Friday, November 28, 2008

Exciting breakthrough for US rabbits

Petco, one of the major US petstore chains, has announced that plans to phase out sales of pet rabbits in favour of in-store adoptions from rescue organisations. As in this country, rabbits are the third most popular pet in the States, and a huge headache for welfare organisations because so many become unwanted when buyers find out how expensive and difficult it can be to care for them properly. 

Unlike cats and dogs, low-cost spay/neuter provision for pet owners doesn't help very much because the majority of unwanted rabbits are not the result of unwanted litters born to pets, but the result of purchases of animals deliberately bred for the pet trade. If this comes off, it should be an important step in bringing the productivity of the rabbit population in line with the availability of good homes.  I believe it has the potential to be a win/win situation because rabbits are cheap, but the kit you need to keep them properly is expensive, to say nothing of vaccination, parasite treatment, etc. etc. Hopefully, PETCO will end up with a smaller number of genuine rabbit enthusiasts who spend more per individual rabbit owned.

Puppy Spam?

Has anyone else been getting emails that are ostensibly from someone who needs to rehome a litter of bulldog puppies because of family problems? We've had several, with slightly different variations on the story, and are wondering whether they're some kind of scam. Bulldogs are a comparatively rare breed and it would be very surprising to have several owners who'd bred one litter having family disasters in quick succession. Actually it would be surprising if a genuine breeder of pedigree bulldogs wasn't already in contact with other breed enthusiasts —the owner of the puppies' father, for starters — who would be able and willing to take on the job of placing the pups.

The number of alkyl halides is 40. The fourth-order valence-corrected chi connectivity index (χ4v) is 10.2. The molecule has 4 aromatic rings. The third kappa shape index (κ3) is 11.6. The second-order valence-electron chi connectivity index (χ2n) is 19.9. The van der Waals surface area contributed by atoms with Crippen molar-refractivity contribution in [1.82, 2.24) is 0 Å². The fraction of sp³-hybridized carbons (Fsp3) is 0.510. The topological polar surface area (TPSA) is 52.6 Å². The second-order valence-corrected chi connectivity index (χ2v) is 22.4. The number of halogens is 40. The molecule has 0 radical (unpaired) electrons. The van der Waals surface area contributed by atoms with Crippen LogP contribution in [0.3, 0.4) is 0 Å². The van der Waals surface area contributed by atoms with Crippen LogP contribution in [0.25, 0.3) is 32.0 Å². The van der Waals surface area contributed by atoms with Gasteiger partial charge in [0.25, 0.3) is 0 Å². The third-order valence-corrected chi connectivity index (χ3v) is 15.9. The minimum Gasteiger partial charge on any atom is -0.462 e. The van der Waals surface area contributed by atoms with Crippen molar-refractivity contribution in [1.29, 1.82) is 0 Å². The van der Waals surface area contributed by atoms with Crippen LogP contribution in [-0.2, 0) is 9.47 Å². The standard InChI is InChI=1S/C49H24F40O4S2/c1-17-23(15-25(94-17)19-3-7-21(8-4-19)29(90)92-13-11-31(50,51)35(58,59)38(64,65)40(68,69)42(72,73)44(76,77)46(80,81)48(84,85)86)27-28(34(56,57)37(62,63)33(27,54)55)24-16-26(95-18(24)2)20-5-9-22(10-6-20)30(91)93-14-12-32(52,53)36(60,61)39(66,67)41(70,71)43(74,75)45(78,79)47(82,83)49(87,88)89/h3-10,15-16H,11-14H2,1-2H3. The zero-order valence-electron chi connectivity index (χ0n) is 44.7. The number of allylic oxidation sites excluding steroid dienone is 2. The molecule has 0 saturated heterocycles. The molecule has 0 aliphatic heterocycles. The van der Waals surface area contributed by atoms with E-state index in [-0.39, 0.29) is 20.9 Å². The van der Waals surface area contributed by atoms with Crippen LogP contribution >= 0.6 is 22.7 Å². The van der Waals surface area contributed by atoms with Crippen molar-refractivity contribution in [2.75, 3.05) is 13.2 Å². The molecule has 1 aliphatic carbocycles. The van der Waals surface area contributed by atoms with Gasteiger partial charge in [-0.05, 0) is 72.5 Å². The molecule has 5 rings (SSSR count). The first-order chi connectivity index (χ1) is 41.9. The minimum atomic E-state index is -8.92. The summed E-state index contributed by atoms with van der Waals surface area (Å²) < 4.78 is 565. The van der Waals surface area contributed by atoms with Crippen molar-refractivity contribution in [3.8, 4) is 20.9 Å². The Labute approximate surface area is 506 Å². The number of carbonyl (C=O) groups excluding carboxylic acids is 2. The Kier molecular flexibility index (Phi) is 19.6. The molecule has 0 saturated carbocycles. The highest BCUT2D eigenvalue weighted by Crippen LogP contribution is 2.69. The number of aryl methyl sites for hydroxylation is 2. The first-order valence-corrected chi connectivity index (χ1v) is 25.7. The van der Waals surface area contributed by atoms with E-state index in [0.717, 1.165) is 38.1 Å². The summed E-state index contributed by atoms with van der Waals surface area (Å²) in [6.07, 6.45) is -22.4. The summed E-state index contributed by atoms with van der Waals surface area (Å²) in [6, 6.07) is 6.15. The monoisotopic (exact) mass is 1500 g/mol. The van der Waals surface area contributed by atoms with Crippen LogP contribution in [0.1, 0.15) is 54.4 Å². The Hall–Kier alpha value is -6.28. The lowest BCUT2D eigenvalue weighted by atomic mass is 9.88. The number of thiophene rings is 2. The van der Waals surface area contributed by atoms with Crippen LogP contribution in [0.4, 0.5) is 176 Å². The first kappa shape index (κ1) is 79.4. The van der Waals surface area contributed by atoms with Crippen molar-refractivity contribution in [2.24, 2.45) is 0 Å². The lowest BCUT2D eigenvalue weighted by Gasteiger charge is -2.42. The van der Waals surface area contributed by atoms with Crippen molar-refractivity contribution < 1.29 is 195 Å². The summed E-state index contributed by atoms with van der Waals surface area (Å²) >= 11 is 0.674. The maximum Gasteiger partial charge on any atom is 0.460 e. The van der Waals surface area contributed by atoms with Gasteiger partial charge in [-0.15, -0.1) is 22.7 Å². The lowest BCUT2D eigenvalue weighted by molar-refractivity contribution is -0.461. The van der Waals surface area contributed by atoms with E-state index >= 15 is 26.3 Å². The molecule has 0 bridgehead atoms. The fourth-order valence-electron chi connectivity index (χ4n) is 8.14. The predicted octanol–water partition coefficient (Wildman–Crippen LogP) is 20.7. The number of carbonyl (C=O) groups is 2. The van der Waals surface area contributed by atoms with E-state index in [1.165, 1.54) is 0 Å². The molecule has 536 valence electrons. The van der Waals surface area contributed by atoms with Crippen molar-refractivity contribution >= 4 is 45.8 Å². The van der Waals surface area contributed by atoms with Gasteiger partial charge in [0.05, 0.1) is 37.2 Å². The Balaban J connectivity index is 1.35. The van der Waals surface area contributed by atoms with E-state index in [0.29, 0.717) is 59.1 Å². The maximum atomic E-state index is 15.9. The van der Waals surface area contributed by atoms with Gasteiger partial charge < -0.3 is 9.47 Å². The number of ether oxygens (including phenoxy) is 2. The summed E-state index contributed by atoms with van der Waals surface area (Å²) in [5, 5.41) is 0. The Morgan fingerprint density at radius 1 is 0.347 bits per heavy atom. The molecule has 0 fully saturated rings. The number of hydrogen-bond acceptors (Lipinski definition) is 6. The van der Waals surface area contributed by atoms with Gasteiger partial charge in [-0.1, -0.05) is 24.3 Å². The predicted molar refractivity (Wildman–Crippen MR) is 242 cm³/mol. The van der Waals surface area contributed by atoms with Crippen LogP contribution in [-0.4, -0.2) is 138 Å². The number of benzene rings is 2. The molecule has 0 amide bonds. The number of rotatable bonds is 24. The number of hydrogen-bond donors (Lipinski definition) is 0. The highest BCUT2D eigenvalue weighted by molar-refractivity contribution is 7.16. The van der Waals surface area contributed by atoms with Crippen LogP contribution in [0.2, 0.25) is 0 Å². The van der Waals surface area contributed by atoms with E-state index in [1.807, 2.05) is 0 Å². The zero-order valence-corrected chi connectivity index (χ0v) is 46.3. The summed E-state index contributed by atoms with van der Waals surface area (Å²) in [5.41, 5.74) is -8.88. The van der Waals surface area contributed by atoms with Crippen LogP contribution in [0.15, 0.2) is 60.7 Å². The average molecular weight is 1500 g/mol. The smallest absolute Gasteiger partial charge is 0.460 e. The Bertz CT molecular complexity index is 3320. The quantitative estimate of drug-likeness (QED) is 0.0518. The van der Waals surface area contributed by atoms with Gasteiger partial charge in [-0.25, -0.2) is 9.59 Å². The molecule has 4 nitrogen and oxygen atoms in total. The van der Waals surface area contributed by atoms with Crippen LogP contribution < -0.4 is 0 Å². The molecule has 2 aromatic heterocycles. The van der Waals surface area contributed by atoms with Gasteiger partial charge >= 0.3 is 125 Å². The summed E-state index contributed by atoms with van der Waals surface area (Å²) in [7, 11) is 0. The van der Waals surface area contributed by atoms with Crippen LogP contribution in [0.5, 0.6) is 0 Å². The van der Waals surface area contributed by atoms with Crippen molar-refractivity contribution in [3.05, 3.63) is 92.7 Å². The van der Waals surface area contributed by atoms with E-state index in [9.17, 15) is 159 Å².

Possible motivations might be:
  • They're spam adverts targeted at anyone with an animal-related web page from someone who's breeding bulldogs commercially but wants to give the impression that these are puppies reared in a domestic home. 
  • They're some kind of advance-fee fraud - hoping to get a payment before puppies are delivered.
  • They're not actually anything to do with dogs, and they're simply trying to provoke a response to verify that they've harvested a live email address.


Nicola transported bladder trouble cat 1 to the kennels last Friday and I'm hoping that the fact that they've not been in contact about him means he's not had any more problems.

Bladder trouble cat 2 (with the fractured pelvis) started peeing on Monday & I've now got him in my spare room in cat pen (back to the Vet School for a recheck X-ray in 2 weeks). They think the not-peeing was just because it hurt and that he's got no long-term medical problems. He's a very nice looking male (all black), was entire but the Vet School castrated him when they fixed his pelvis. Other than warning any new owner that he's got metal screws inside, which will show up on any future x-ray, he should do well. 

He ate his supper last night and used his litter tray, but still looks rather horrified when anyone comes in the room, poor little chap. Fear of vets seems to be a hazard for cats with pelvic fractures as they get quite a lot of very painful handling during the initial period of examination. My own Elsie has the embarrassing distinction of being banned by the vet unless she's really, really ill because she turns into an insane fear-biter at the surgery. At her last visit she had to be recaptured as she tried to exit through the window-glass by putting her carrier over her and sliding a board across the top, rather like someone catching a wasp with a drinking glass and a piece of card.

The vets phoned this morning to say that Darcy, the pyothorax cat, had a good night and looks quite bright. They'll do another x-ray of his chest on Monday.

The stray terrier has a broken pelvis, which they'll probably operate on today, but they are hopeful that his head injuries aren't serious as he seems brighter in himself. He'll need several weeks cage rest before he can go to the kennels for rehoming and we hope one of our fosterers will be able to take him.

If you might be interested in fostering animals for the branch, please email

Thursday, November 27, 2008

Raining cats

We gave some financial help to treat a cat suffering from pyothorax at a private vet earlier in the week, but it became obvious to the vet that the cat's owners weren't going to be capable of dealing with the situation and she persuaded them that it would be in his best interest to be signed over to us for treatment and rehoming. As the cat was so poorly the private vet was keen to get him transferred to the Vet School hospital to give him the best possible chance, but this can be a convoluted process because of the terms of our agreement with them.